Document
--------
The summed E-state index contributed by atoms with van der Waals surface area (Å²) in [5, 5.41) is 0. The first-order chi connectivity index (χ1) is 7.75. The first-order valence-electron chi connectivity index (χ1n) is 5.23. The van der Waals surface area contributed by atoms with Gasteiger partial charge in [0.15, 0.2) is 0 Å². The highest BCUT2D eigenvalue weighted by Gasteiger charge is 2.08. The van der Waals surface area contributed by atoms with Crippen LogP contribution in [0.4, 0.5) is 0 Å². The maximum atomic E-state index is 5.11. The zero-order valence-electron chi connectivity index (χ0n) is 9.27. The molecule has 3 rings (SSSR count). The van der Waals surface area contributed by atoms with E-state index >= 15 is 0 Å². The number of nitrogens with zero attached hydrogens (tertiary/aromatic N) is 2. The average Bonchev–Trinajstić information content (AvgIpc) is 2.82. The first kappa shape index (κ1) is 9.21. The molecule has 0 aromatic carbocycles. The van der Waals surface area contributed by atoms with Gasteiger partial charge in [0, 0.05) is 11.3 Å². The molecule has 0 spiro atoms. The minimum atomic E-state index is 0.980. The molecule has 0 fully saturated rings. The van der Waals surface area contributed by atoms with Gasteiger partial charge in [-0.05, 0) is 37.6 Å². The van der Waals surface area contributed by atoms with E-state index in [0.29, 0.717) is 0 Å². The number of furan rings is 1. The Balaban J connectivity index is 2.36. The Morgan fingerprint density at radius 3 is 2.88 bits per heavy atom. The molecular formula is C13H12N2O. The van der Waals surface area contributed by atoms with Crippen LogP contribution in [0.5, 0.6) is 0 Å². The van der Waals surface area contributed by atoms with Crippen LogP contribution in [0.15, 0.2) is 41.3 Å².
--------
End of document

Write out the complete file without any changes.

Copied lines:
The summed E-state index contributed by atoms with van der Waals surface area (Å²) in [5, 5.41) is 0. The first-order chi connectivity index (χ1) is 7.75. The first-order valence-electron chi connectivity index (χ1n) is 5.23. The van der Waals surface area contributed by atoms with Gasteiger partial charge in [0.15, 0.2) is 0 Å². The highest BCUT2D eigenvalue weighted by Gasteiger charge is 2.08. The van der Waals surface area contributed by atoms with Crippen LogP contribution in [0.4, 0.5) is 0 Å². The maximum atomic E-state index is 5.11. The zero-order valence-electron chi connectivity index (χ0n) is 9.27. The molecule has 3 rings (SSSR count). The van der Waals surface area contributed by atoms with E-state index >= 15 is 0 Å². The number of nitrogens with zero attached hydrogens (tertiary/aromatic N) is 2. The average Bonchev–Trinajstić information content (AvgIpc) is 2.82. The first kappa shape index (κ1) is 9.21. The molecule has 0 aromatic carbocycles. The van der Waals surface area contributed by atoms with Gasteiger partial charge in [0, 0.05) is 11.3 Å². The molecule has 0 spiro atoms. The minimum atomic E-state index is 0.980. The molecule has 0 fully saturated rings. The van der Waals surface area contributed by atoms with Gasteiger partial charge in [-0.05, 0) is 37.6 Å². The van der Waals surface area contributed by atoms with E-state index in [0.29, 0.717) is 0 Å². The number of furan rings is 1. The Balaban J connectivity index is 2.36. The Morgan fingerprint density at radius 3 is 2.88 bits per heavy atom. The molecular formula is C13H12N2O. The van der Waals surface area contributed by atoms with Crippen LogP contribution in [0.5, 0.6) is 0 Å². The van der Waals surface area contributed by atoms with Crippen LogP contribution in [0.15, 0.2) is 41.3 Å².